There is unfortunately no cure for Saethre-Chotzen syndrome. Treatment should be focused on supportive care and aggressive early management of craniosynostosis-related problems. Assembling a multidisciplinary team of craniofacial surgeons, dentists, eye doctors, and orthopedists is essential. Individuals with SCS will usually require a cranioplasty procedure within the first year of life. This surgical procedure involves the remodeling and reshaping of the abnormally shaped skull and may help lower the risk of developing increased pressure within the skull. Plastic or reconstructive surgery will likely be needed to repair the nose or eyelids if these structures are affected, or to help repair webbing of the hands and feet. Regular eye exams with an ophthalmologist are important to monitor for increased brain pressure, an audiologist can check the ears for any possible hearing loss; and a speech therapist can help with speech problems. An orthodontist can also repair the teeth while an orthopedist will help care for other skeletal deformities.


Individuals with Saethre-Chotzen syndrome generally have a normal lifespan and require psychosocial counseling as they progress towards adulthood.

Connect with other parents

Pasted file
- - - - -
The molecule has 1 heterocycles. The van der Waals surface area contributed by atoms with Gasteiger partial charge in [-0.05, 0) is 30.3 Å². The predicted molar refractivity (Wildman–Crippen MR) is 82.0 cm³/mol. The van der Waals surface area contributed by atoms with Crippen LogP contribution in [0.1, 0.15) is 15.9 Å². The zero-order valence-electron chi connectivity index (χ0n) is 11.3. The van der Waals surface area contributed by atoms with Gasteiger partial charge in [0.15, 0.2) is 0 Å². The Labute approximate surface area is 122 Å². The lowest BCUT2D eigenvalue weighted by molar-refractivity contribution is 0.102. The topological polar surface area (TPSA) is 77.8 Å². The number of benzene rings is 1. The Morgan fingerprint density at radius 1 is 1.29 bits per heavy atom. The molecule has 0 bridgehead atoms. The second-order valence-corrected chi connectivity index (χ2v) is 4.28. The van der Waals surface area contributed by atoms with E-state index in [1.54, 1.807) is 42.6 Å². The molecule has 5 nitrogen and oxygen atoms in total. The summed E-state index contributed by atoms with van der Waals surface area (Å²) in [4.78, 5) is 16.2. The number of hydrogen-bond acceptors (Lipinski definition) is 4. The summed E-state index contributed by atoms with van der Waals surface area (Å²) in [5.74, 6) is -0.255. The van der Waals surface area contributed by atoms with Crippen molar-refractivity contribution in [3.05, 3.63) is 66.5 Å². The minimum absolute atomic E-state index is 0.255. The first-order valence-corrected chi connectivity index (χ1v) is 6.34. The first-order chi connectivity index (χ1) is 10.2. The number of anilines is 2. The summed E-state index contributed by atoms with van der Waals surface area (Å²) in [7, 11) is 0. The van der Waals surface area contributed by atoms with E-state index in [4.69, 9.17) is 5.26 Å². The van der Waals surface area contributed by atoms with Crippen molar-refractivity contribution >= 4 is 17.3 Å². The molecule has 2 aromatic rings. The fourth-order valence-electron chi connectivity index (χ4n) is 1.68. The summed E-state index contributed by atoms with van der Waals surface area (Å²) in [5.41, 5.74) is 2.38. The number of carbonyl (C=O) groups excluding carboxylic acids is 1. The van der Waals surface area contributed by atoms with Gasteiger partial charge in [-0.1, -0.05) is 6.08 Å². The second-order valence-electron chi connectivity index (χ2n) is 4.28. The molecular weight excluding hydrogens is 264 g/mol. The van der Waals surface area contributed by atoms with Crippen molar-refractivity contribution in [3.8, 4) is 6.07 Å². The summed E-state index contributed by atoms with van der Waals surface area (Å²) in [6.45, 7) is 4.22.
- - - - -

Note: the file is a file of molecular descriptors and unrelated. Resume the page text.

In the spirit of community and support, Madisons Foundation offers the unique service of connecting parents of children with rare diseases. If you would like to be connected to other parents of children with this disease, please fill out this brief form.


Children's Craniofacial Association
This association can help identify educational, medical, and financial resources for families affected by craniofacial syndromes, in addition to providing support groups for families.

The National Craniofacial Association: Saethre-Chotzen Syndrome
This website has general information on SCS and has a list of additional weblinks that may help families.

AboutFace USA
This group provides general information and support for families, and may help identify useful resources.

Headlines, Craniofacial Support
This website provides information on craniofacial syndromes and can provide booketls on SCS specifically. They also provide a support network for families, weblinks, and general resources.

Alliance of Genetic Support Groups
Information on SCS can be requested. This site also has many support groups and informational resources for families affected by genetic disorders in general. They are also an advocacy group.

MUMS: National Parent to Parent Organization
This organization can help find and connect you to other families who also have children with Saethre-Chotzen Syndrome. Children with Facial Difference: A Parent's Guide. Written by Hope Charkins, MSW. Published by Woodbine House, 1996.

Google Search for Saethre-Chotzen Syndrome

References and Sources

1. De Heer, IM et al (2004) Deletion of the TWIST gene in a large five-generation family. Clin Genet. 65(5):396-9. 2. OMIM: 3.